|Published and developed by John Dondzila in 2002.|
Gravitar was a vector graphic arcade game that took some of the elements of Asteroids (the controls and free flight abilities of the player's['] ship[s]) but made them more restrictive by placing players inside a series of planets. Players had to skim surfaces of the planets and destroy all the bunkers therein, as well as beam up fuel cells to maintain their fuel level(s) and avoiding or destroying saucers that would also appear. The game did not do very well commercially and would only be ported to the Atari 2600 a few years later (although it has reappeared on some modern day compilations since).
Gravitrex is a clone of Gravitar, although with many differences, such as the addition of humans dotting the planetary landscapes that have to be rescued, and the Gravitrex Plus cart also includes two bonus games and other features as well. All games are for one player only.
The player controls a fighter ship that begins each game in a solar system. There is a sun in the middle and several planets to choose from to enter so the player can start their mission. If the player takes too long with choosing a planet, a pair of space saucers will emerge from the reactor planet and will engage the player in a dogfight if they get close enough (although the player can just elude them by entering a planet). If the player’s ship gets destroyed or the player shoots both saucers then the player will return to the main solar system screen.
Once the player enters a planet by thrusting into it, they must destroy every enemy bunker on the surface and dispose of every fuel tank and human. Humans and fuel tanks can be shot (although the player will not receive any points for doing so), but a bonus is given if all humans are rescued on a level (see Scoring and Extras sections), plus fuel tanks are needed to keep up the player’s fuel level (which is indicated by a line right next to the score at the top left of the screen). Humans and fuel tanks can be teleported into the player’s ship by maneuvering their ship close and activating the teleporter/shields function. Once all bunkers have been destroyed and all humans and fuel tanks have been disposed of, a sound effect will signal that the mission is complete, and upon leaving the planet, it will self-destruct and the player will be given a bonus for that planet.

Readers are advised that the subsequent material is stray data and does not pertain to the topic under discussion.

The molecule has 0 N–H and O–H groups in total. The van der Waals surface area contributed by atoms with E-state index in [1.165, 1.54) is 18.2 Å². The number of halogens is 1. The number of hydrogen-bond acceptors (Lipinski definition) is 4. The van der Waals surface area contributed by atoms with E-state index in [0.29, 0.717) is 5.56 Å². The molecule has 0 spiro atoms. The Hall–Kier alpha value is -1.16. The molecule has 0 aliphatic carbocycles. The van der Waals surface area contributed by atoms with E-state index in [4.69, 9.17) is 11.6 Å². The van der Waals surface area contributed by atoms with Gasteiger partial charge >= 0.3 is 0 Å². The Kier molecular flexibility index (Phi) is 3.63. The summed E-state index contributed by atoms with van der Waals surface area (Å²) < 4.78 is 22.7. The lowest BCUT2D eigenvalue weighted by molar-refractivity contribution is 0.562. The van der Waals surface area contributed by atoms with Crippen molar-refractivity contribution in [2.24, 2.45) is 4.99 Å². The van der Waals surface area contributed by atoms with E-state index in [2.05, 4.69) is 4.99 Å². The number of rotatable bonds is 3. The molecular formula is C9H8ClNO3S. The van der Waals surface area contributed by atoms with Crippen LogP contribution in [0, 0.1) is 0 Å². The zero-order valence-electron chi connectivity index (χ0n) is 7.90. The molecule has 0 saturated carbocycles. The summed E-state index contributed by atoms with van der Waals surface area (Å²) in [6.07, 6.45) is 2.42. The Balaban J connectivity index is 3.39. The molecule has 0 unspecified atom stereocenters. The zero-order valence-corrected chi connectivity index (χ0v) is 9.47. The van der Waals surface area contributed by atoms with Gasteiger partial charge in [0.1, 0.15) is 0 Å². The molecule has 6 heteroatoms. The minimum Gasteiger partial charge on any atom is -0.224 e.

The exception to this rule is the lone reactor planet on each level, which has only one target – a reactor – deep inside it. This planet is different than all the others, as the player is given 99 time units to make their way through a brief maze, shoot the reactor, and get out before time runs out or else the player’s ship will be destroyed and the reactor will remain intact. If the player does not destroy this planet last in a level then it clears out the space saucers for the remainder of the level, since this is the planet that they emerge from.
Dangers include the player’s ship crashing if it runs out of fuel, plus the ship will be destroyed if shot by a bunker, space saucer or alien air interceptor (which are similar to space saucers but they appear inside a planet), if they crash into a wall, the sun, space saucer or alien air interceptor, or do not leave the reactor planet before their time runs out. If the player runs out of reserve ships then the game will end. The player’s fuel, however, is replenished mostly from a fuel tank and is fully replaced upon destroying a planet, finishing a level, or with each new ship. The player’s teleporter function also doubles as a shield to protect them from enemy fire. Also, if the player defeats all planets in a level, then that level’s sun will go nova, various bonuses are then awarded (see Extras section), and if the player defeats the third level the game will end, giving a congratulations message as well as sharing some trivia about Gravitrex from the game’s programmer John Dondzila on the screen.